Hidden Retirement Fees to Be Aware Of

Financial advisors commonly advise their clients to seek investments with high returns in order to maximize their retirement funds, but most investors don’t realize that high fees are eating into those earnings.

While fund fees have steadily declined in recent years, many investors don’t realize how much they’re paying in fees to begin with or how much these expenses and other investment costs are eating into their retirement savings. Remember that as your investment returns compound over time, so do the fees, which means your payments could accumulate to 2% or more.

Below are some of those hidden fees and what you can do to avoid them.

Expense Ratios

This refers to the annual fees charged by all mutual funds, index funds, and exchange-traded funds as a percentage of your investment in the fund. Expense ratios apply to all types of retirement funds, such as your 401(k), individual retirement account, or brokerage account, and they cut a percentage of your investment in the fund depending on its annual yield.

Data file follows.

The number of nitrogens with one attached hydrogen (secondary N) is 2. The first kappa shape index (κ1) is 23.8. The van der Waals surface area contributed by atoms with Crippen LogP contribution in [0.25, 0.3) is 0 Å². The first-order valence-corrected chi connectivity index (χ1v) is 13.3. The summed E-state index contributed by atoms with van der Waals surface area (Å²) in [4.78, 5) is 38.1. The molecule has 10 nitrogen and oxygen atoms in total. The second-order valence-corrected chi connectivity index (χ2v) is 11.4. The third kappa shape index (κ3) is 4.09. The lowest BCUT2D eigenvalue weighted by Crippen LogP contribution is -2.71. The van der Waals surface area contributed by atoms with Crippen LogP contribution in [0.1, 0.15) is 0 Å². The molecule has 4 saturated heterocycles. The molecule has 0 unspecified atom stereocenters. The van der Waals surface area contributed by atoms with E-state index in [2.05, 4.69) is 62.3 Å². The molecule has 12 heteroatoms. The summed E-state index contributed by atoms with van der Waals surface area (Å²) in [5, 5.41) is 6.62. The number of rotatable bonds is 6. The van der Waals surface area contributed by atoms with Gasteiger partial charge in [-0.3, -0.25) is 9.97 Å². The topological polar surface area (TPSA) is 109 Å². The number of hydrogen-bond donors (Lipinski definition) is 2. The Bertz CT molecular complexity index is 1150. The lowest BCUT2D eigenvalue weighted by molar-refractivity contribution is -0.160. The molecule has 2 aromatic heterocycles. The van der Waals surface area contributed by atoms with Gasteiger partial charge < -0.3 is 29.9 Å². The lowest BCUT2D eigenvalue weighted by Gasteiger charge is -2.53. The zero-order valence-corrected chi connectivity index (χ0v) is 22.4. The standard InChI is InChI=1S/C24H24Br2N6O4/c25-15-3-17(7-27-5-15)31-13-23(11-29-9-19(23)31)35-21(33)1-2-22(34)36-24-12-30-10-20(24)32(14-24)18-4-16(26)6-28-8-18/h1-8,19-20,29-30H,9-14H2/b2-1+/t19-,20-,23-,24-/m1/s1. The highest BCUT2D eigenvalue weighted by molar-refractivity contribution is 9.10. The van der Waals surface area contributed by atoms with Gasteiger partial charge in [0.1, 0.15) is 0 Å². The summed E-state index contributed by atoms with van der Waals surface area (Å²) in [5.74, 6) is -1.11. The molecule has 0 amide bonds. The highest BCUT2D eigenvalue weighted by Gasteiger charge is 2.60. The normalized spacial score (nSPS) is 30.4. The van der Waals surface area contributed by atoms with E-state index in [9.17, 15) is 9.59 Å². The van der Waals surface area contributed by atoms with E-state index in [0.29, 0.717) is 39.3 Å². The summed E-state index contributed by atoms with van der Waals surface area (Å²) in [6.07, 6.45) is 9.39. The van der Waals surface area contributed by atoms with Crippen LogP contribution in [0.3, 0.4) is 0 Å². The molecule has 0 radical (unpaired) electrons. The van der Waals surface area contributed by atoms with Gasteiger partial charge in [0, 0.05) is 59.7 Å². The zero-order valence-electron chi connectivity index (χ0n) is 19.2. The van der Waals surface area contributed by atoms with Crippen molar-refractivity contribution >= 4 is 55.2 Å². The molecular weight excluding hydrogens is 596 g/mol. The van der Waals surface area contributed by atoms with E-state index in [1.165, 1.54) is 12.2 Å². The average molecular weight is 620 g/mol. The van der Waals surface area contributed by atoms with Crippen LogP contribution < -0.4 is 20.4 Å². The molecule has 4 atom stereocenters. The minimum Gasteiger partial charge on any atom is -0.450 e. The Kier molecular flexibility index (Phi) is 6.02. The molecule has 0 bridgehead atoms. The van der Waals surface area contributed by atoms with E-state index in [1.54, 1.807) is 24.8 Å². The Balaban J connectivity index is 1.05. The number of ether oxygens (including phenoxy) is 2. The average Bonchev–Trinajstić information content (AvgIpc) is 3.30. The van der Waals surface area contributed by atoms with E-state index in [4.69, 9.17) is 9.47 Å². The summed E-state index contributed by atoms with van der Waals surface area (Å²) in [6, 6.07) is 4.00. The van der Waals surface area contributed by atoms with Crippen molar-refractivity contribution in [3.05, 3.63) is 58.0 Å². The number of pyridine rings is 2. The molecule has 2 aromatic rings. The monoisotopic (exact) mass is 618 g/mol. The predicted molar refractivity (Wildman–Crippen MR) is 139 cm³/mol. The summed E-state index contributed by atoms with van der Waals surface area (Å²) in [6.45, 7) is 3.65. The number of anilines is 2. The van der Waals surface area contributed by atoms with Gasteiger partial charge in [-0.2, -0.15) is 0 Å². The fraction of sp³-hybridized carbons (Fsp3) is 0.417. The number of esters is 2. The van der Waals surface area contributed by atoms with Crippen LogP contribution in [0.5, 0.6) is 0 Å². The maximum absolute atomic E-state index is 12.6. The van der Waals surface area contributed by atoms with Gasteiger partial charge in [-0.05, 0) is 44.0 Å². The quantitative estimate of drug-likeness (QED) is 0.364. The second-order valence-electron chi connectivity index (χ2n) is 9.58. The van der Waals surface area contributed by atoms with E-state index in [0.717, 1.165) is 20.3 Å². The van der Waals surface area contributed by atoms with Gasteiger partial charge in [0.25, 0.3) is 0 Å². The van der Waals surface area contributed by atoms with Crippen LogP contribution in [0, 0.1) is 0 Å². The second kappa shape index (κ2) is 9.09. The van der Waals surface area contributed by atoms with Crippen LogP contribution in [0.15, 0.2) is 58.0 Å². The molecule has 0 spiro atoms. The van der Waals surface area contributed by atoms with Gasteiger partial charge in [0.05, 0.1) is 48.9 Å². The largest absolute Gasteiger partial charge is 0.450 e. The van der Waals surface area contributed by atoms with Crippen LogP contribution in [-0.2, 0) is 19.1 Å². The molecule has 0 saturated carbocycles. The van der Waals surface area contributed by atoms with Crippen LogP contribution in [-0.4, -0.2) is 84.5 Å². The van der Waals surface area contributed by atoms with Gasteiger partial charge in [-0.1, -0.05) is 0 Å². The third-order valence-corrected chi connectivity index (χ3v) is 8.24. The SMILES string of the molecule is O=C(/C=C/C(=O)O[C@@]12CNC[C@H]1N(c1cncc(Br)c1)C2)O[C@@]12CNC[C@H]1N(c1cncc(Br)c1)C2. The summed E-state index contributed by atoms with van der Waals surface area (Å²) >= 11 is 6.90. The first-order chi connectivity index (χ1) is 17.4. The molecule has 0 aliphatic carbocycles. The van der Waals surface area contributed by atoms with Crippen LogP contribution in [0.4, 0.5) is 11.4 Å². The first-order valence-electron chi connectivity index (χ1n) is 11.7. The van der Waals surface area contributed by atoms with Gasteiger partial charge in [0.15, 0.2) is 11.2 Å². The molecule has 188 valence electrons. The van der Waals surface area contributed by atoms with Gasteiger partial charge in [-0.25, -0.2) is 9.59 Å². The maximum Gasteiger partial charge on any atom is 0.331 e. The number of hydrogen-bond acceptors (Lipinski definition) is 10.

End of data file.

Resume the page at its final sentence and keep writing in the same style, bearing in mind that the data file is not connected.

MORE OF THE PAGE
Mutual Fund Transaction Fees

This is a fee you pay a broker to buy and sell some mutual funds on your behalf, similar to a “trade commission” that a broker would charge to buy or sell stock.

Sales Load

These fees surface when a broker successfully sells a fund to you that has a sales charge or commission.

Administrative Fees

These fees are associated with maintaining your portfolio or brokerage account.

Brokerage Account Inactivity Fees

If your account allows you to buy and trade at any time, you could face an unexpected inactivity charge if you don’t trade for a few months.

To determine whether your retirement fees are too high, check the fee disclosure and look at the expense ratios on the mutual funds you are invested in. Likewise, check these fees before you invest in a mutual fund you are interested in.